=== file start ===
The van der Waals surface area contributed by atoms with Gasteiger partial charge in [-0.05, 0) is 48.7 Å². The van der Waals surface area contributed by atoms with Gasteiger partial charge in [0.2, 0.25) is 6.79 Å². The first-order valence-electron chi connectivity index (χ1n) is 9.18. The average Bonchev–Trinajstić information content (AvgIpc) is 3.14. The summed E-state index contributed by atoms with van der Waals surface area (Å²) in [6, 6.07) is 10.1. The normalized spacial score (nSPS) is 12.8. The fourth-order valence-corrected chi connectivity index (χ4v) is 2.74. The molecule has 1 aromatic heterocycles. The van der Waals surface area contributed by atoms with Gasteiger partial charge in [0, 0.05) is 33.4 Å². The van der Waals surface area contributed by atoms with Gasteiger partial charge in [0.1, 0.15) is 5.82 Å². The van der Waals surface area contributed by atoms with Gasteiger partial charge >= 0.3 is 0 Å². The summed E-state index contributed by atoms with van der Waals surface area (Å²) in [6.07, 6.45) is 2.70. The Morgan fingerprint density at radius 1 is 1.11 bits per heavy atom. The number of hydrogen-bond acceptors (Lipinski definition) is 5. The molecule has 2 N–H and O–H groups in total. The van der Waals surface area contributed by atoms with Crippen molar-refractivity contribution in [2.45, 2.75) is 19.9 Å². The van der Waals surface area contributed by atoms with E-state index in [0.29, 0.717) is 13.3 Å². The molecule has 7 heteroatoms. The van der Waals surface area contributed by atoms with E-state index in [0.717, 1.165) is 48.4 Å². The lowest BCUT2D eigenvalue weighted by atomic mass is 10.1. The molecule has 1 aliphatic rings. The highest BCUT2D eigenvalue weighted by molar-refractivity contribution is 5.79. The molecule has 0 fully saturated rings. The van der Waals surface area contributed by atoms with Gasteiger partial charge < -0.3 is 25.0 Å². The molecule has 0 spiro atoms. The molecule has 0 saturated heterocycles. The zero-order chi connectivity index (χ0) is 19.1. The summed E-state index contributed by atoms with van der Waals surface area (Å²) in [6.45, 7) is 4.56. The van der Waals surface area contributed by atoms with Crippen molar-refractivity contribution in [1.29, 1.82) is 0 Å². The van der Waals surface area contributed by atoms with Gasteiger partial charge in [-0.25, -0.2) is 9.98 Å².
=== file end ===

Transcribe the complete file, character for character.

The van der Waals surface area contributed by atoms with Gasteiger partial charge in [-0.05, 0) is 48.7 Å². The van der Waals surface area contributed by atoms with Gasteiger partial charge in [0.2, 0.25) is 6.79 Å². The first-order valence-electron chi connectivity index (χ1n) is 9.18. The average Bonchev–Trinajstić information content (AvgIpc) is 3.14. The summed E-state index contributed by atoms with van der Waals surface area (Å²) in [6, 6.07) is 10.1. The normalized spacial score (nSPS) is 12.8. The fourth-order valence-corrected chi connectivity index (χ4v) is 2.74. The molecule has 1 aromatic heterocycles. The van der Waals surface area contributed by atoms with Gasteiger partial charge in [0, 0.05) is 33.4 Å². The van der Waals surface area contributed by atoms with Gasteiger partial charge in [0.1, 0.15) is 5.82 Å². The van der Waals surface area contributed by atoms with Gasteiger partial charge >= 0.3 is 0 Å². The summed E-state index contributed by atoms with van der Waals surface area (Å²) in [6.07, 6.45) is 2.70. The Morgan fingerprint density at radius 1 is 1.11 bits per heavy atom. The number of hydrogen-bond acceptors (Lipinski definition) is 5. The molecule has 2 N–H and O–H groups in total. The van der Waals surface area contributed by atoms with Crippen molar-refractivity contribution in [2.45, 2.75) is 19.9 Å². The van der Waals surface area contributed by atoms with E-state index in [0.29, 0.717) is 13.3 Å². The molecule has 7 heteroatoms. The van der Waals surface area contributed by atoms with E-state index in [0.717, 1.165) is 48.4 Å². The lowest BCUT2D eigenvalue weighted by atomic mass is 10.1. The molecule has 1 aliphatic rings. The highest BCUT2D eigenvalue weighted by molar-refractivity contribution is 5.79. The molecule has 0 fully saturated rings. The van der Waals surface area contributed by atoms with Gasteiger partial charge < -0.3 is 25.0 Å². The molecule has 0 spiro atoms. The molecule has 0 saturated heterocycles. The zero-order chi connectivity index (χ0) is 19.1. The summed E-state index contributed by atoms with van der Waals surface area (Å²) in [6.45, 7) is 4.56. The van der Waals surface area contributed by atoms with Crippen molar-refractivity contribution in [1.29, 1.82) is 0 Å². The van der Waals surface area contributed by atoms with Gasteiger partial charge in [-0.25, -0.2) is 9.98 Å².